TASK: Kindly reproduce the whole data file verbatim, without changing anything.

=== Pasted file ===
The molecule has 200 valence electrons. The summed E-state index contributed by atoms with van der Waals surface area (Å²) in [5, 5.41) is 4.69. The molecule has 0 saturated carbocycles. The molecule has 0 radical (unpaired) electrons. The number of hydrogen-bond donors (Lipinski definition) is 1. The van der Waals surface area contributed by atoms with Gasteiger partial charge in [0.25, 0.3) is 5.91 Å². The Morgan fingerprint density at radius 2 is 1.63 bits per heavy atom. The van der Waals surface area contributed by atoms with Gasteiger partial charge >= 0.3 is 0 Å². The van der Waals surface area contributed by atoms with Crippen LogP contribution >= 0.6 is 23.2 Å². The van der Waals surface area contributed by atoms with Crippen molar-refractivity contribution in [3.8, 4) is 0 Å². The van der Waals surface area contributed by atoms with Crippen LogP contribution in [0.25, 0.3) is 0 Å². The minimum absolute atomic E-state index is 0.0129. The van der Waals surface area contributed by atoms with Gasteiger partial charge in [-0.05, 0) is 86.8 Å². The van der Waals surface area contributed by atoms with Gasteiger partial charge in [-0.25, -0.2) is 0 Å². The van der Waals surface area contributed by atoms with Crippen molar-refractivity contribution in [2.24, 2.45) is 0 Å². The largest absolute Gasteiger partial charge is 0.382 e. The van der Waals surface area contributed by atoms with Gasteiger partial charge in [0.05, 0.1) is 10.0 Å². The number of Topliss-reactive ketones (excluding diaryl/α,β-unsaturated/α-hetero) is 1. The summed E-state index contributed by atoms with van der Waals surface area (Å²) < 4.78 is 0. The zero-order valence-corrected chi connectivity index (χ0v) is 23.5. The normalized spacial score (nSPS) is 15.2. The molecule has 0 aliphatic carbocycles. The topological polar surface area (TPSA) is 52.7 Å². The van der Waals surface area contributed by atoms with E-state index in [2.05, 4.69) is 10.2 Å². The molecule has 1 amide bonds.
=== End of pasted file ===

The molecule has 200 valence electrons. The summed E-state index contributed by atoms with van der Waals surface area (Å²) in [5, 5.41) is 4.69. The molecule has 0 saturated carbocycles. The molecule has 0 radical (unpaired) electrons. The number of hydrogen-bond donors (Lipinski definition) is 1. The van der Waals surface area contributed by atoms with Gasteiger partial charge in [0.25, 0.3) is 5.91 Å². The Morgan fingerprint density at radius 2 is 1.63 bits per heavy atom. The van der Waals surface area contributed by atoms with Gasteiger partial charge >= 0.3 is 0 Å². The van der Waals surface area contributed by atoms with Crippen LogP contribution >= 0.6 is 23.2 Å². The van der Waals surface area contributed by atoms with Crippen molar-refractivity contribution in [3.8, 4) is 0 Å². The van der Waals surface area contributed by atoms with Crippen LogP contribution in [0.25, 0.3) is 0 Å². The minimum absolute atomic E-state index is 0.0129. The van der Waals surface area contributed by atoms with Gasteiger partial charge in [-0.05, 0) is 86.8 Å². The van der Waals surface area contributed by atoms with Gasteiger partial charge in [-0.25, -0.2) is 0 Å². The van der Waals surface area contributed by atoms with Crippen molar-refractivity contribution in [2.24, 2.45) is 0 Å². The largest absolute Gasteiger partial charge is 0.382 e. The van der Waals surface area contributed by atoms with Gasteiger partial charge in [0.05, 0.1) is 10.0 Å². The number of Topliss-reactive ketones (excluding diaryl/α,β-unsaturated/α-hetero) is 1. The summed E-state index contributed by atoms with van der Waals surface area (Å²) < 4.78 is 0. The zero-order valence-corrected chi connectivity index (χ0v) is 23.5. The normalized spacial score (nSPS) is 15.2. The molecule has 0 aliphatic carbocycles. The topological polar surface area (TPSA) is 52.7 Å². The van der Waals surface area contributed by atoms with E-state index in [2.05, 4.69) is 10.2 Å². The molecule has 1 amide bonds.